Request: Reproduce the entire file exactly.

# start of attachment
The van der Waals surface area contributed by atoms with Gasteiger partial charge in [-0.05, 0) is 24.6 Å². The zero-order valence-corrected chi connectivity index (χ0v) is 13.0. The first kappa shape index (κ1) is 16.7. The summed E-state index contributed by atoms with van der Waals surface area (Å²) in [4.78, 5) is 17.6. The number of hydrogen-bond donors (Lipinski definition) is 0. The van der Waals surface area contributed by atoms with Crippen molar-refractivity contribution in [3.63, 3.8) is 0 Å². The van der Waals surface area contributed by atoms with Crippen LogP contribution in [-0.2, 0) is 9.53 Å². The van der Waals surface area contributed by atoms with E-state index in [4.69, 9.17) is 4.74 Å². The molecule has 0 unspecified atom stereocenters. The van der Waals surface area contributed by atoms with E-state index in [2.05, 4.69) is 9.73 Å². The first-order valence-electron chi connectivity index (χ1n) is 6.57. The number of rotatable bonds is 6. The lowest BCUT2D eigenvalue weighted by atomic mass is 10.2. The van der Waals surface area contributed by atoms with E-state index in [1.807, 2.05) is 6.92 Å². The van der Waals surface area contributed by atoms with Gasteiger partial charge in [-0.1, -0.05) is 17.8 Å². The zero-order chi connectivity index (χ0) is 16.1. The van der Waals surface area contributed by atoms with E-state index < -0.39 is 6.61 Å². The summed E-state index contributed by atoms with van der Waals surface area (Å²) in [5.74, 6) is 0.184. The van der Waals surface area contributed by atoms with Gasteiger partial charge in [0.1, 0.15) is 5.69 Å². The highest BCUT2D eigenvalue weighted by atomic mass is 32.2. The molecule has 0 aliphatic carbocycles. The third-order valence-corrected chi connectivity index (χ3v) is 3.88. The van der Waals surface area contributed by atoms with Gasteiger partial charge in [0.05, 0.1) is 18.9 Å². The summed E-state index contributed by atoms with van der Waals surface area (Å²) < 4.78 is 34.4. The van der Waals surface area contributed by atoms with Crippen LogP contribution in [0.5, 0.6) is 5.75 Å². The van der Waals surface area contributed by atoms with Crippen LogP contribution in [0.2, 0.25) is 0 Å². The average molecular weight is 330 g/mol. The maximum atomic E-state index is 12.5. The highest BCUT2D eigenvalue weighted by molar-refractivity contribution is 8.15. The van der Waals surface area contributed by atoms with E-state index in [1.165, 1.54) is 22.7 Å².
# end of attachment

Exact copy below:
The van der Waals surface area contributed by atoms with Gasteiger partial charge in [-0.05, 0) is 24.6 Å². The zero-order valence-corrected chi connectivity index (χ0v) is 13.0. The first kappa shape index (κ1) is 16.7. The summed E-state index contributed by atoms with van der Waals surface area (Å²) in [4.78, 5) is 17.6. The number of hydrogen-bond donors (Lipinski definition) is 0. The van der Waals surface area contributed by atoms with Crippen molar-refractivity contribution in [3.63, 3.8) is 0 Å². The van der Waals surface area contributed by atoms with Crippen LogP contribution in [-0.2, 0) is 9.53 Å². The van der Waals surface area contributed by atoms with E-state index in [4.69, 9.17) is 4.74 Å². The molecule has 0 unspecified atom stereocenters. The van der Waals surface area contributed by atoms with E-state index in [2.05, 4.69) is 9.73 Å². The first-order valence-electron chi connectivity index (χ1n) is 6.57. The number of rotatable bonds is 6. The lowest BCUT2D eigenvalue weighted by atomic mass is 10.2. The van der Waals surface area contributed by atoms with E-state index in [1.807, 2.05) is 6.92 Å². The van der Waals surface area contributed by atoms with Gasteiger partial charge in [-0.1, -0.05) is 17.8 Å². The zero-order chi connectivity index (χ0) is 16.1. The van der Waals surface area contributed by atoms with E-state index < -0.39 is 6.61 Å². The summed E-state index contributed by atoms with van der Waals surface area (Å²) in [5.74, 6) is 0.184. The van der Waals surface area contributed by atoms with Gasteiger partial charge in [0.1, 0.15) is 5.69 Å². The highest BCUT2D eigenvalue weighted by atomic mass is 32.2. The molecule has 0 aliphatic carbocycles. The third-order valence-corrected chi connectivity index (χ3v) is 3.88. The van der Waals surface area contributed by atoms with Gasteiger partial charge in [0.05, 0.1) is 18.9 Å². The summed E-state index contributed by atoms with van der Waals surface area (Å²) < 4.78 is 34.4. The van der Waals surface area contributed by atoms with Crippen LogP contribution in [0.5, 0.6) is 5.75 Å². The van der Waals surface area contributed by atoms with Crippen LogP contribution in [0.2, 0.25) is 0 Å². The average molecular weight is 330 g/mol. The maximum atomic E-state index is 12.5. The highest BCUT2D eigenvalue weighted by molar-refractivity contribution is 8.15. The van der Waals surface area contributed by atoms with E-state index in [1.165, 1.54) is 22.7 Å².